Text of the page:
Following up from last Friday’s post, we have an update on the Air Canada/Transat deal. Real estate developer Group Mach Inc has thrown a wrench into Air Canada’s plans to buy Transat AT for $520-million. This week, Group Mach offered $14 per share in cash to buy Transat – a $1 per share increase on Air Canada’s bid. In a statement issued on Tuesday, Group Mach said that the total unsolicited offer is worth over $1-billion. Transat released a statement shortly following the announcement of Group Mach’s proposal. The Quebec-based airline acknowledged the offer but also pointed out that it is currently in the 30-day exclusive negotiation period with Air Canada, though there is no guarantee that these talks will end in a conclusive deal. According to the terms of Air Canada’s offer last month, Transat is able to withdraw from the exclusive negotiations if it receives an unsolicited proposal of at least $1 per share higher than Air Canada’s offer and Air Canada neglects to match the bid. Group Mach’s offer has left people wondering what Air Canada’s next move will be and how these negotiations will play out.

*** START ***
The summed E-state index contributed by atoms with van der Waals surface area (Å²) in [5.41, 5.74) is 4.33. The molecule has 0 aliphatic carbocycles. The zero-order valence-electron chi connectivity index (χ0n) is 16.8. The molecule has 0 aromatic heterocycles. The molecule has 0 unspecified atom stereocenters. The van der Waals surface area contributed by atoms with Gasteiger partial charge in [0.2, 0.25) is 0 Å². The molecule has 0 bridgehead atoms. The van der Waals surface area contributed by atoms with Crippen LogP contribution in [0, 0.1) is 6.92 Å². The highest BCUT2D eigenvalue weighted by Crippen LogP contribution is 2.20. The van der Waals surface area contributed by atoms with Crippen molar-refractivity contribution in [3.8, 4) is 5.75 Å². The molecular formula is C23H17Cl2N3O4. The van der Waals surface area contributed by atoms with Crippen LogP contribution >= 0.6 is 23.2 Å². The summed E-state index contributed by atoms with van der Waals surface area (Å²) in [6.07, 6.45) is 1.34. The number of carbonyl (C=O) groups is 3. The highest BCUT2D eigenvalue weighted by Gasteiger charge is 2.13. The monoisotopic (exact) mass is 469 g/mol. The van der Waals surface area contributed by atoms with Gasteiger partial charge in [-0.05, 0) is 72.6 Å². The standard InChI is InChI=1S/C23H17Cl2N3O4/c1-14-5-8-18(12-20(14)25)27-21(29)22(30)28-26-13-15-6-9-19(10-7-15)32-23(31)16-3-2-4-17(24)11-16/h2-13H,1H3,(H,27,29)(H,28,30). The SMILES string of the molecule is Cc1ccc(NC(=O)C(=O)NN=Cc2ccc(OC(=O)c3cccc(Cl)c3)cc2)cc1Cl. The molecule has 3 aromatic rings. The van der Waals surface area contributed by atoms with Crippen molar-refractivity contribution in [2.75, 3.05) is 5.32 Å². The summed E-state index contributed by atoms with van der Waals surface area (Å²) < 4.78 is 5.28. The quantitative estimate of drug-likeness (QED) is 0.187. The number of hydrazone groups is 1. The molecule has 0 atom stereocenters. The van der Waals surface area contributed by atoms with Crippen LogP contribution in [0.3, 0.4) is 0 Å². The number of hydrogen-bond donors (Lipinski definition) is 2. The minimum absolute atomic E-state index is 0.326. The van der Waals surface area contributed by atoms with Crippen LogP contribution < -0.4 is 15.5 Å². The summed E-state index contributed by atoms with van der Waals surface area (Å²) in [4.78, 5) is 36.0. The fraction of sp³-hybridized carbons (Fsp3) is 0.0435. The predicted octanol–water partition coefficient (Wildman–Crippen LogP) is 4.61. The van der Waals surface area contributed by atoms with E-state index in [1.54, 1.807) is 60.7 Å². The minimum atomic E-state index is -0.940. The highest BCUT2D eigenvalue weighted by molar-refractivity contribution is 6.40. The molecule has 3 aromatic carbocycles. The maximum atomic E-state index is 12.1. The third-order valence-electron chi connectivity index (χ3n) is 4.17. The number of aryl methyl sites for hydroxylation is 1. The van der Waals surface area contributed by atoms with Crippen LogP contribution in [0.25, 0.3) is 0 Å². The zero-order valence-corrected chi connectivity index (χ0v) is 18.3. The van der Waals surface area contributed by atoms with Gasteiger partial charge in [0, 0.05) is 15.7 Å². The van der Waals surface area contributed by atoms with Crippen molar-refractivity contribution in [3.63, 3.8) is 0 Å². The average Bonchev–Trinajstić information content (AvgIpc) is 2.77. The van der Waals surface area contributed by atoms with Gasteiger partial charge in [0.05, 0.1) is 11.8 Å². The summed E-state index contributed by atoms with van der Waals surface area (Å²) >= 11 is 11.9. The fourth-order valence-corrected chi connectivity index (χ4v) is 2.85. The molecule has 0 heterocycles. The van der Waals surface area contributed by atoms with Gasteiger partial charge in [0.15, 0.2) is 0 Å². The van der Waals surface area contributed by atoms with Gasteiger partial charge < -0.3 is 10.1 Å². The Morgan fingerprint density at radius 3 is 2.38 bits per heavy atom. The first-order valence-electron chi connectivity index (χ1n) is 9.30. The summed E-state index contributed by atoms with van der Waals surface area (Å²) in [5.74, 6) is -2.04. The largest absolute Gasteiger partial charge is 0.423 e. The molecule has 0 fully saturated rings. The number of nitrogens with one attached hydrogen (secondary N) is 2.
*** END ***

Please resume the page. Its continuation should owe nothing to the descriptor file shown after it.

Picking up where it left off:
This week also saw developments in the Fiat Chrysler/Renault deal. Last week we discussed how Fiat Chrysler proposed a 50/50 merger with Renault, which would have formed the third largest automaker in the world. However, this week Fiat Chrysler pulled out of the deal, pointing to the political climate in France as the main driver behind its decision. This came following a 6-hour long meeting of Renault’s board that resulted in the French government requesting a postponement of any decision on the proposal. According to a source close to the deal, the French government wanted job and investment assurances, a seat on the new entity’s board, and to have the new entity’s operational headquarters located in France. In a statement issued on Wednesday, Fiat Chrysler said that “it has become clear that the political conditions in France do not currently exist for such a combination to proceed successfully”, but it would continue to implement its independent strategy. Nissan declined to comment on the news.